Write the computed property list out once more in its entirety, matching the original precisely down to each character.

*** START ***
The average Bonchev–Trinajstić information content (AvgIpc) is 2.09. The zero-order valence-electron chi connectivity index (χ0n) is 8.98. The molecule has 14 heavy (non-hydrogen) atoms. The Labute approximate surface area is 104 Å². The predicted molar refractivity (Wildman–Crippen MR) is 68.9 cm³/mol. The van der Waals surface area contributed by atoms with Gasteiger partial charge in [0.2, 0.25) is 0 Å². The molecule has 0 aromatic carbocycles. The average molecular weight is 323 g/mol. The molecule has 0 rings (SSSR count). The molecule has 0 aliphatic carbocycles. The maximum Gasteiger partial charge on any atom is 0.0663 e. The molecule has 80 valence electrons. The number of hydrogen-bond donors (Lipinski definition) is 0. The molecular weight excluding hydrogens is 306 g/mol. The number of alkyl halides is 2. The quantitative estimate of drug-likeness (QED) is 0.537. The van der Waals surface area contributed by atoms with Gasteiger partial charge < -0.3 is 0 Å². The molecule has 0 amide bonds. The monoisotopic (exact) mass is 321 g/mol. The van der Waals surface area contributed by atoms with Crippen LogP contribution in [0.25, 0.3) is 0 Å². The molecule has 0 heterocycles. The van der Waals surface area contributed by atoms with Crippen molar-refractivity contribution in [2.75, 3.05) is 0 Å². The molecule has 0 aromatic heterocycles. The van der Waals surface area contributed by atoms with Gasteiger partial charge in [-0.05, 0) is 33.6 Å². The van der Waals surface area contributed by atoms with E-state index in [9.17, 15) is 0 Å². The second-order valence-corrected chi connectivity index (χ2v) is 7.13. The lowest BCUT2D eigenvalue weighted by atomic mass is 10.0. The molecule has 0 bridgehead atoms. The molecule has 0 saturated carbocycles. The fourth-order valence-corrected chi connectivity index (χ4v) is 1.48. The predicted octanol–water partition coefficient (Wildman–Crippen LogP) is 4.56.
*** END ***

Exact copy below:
The average Bonchev–Trinajstić information content (AvgIpc) is 2.09. The zero-order valence-electron chi connectivity index (χ0n) is 8.98. The molecule has 14 heavy (non-hydrogen) atoms. The Labute approximate surface area is 104 Å². The predicted molar refractivity (Wildman–Crippen MR) is 68.9 cm³/mol. The van der Waals surface area contributed by atoms with Gasteiger partial charge in [0.2, 0.25) is 0 Å². The molecule has 0 aromatic carbocycles. The average molecular weight is 323 g/mol. The molecule has 0 rings (SSSR count). The molecule has 0 aliphatic carbocycles. The maximum Gasteiger partial charge on any atom is 0.0663 e. The molecule has 80 valence electrons. The number of hydrogen-bond donors (Lipinski definition) is 0. The molecular weight excluding hydrogens is 306 g/mol. The number of alkyl halides is 2. The quantitative estimate of drug-likeness (QED) is 0.537. The van der Waals surface area contributed by atoms with Gasteiger partial charge < -0.3 is 0 Å². The molecule has 0 amide bonds. The monoisotopic (exact) mass is 321 g/mol. The van der Waals surface area contributed by atoms with Crippen LogP contribution in [0.25, 0.3) is 0 Å². The molecule has 0 heterocycles. The van der Waals surface area contributed by atoms with Crippen molar-refractivity contribution in [2.75, 3.05) is 0 Å². The molecule has 0 aromatic heterocycles. The van der Waals surface area contributed by atoms with Gasteiger partial charge in [-0.05, 0) is 33.6 Å². The van der Waals surface area contributed by atoms with E-state index in [9.17, 15) is 0 Å². The second-order valence-corrected chi connectivity index (χ2v) is 7.13. The lowest BCUT2D eigenvalue weighted by atomic mass is 10.0. The molecule has 0 bridgehead atoms. The molecule has 0 saturated carbocycles. The fourth-order valence-corrected chi connectivity index (χ4v) is 1.48. The predicted octanol–water partition coefficient (Wildman–Crippen LogP) is 4.56.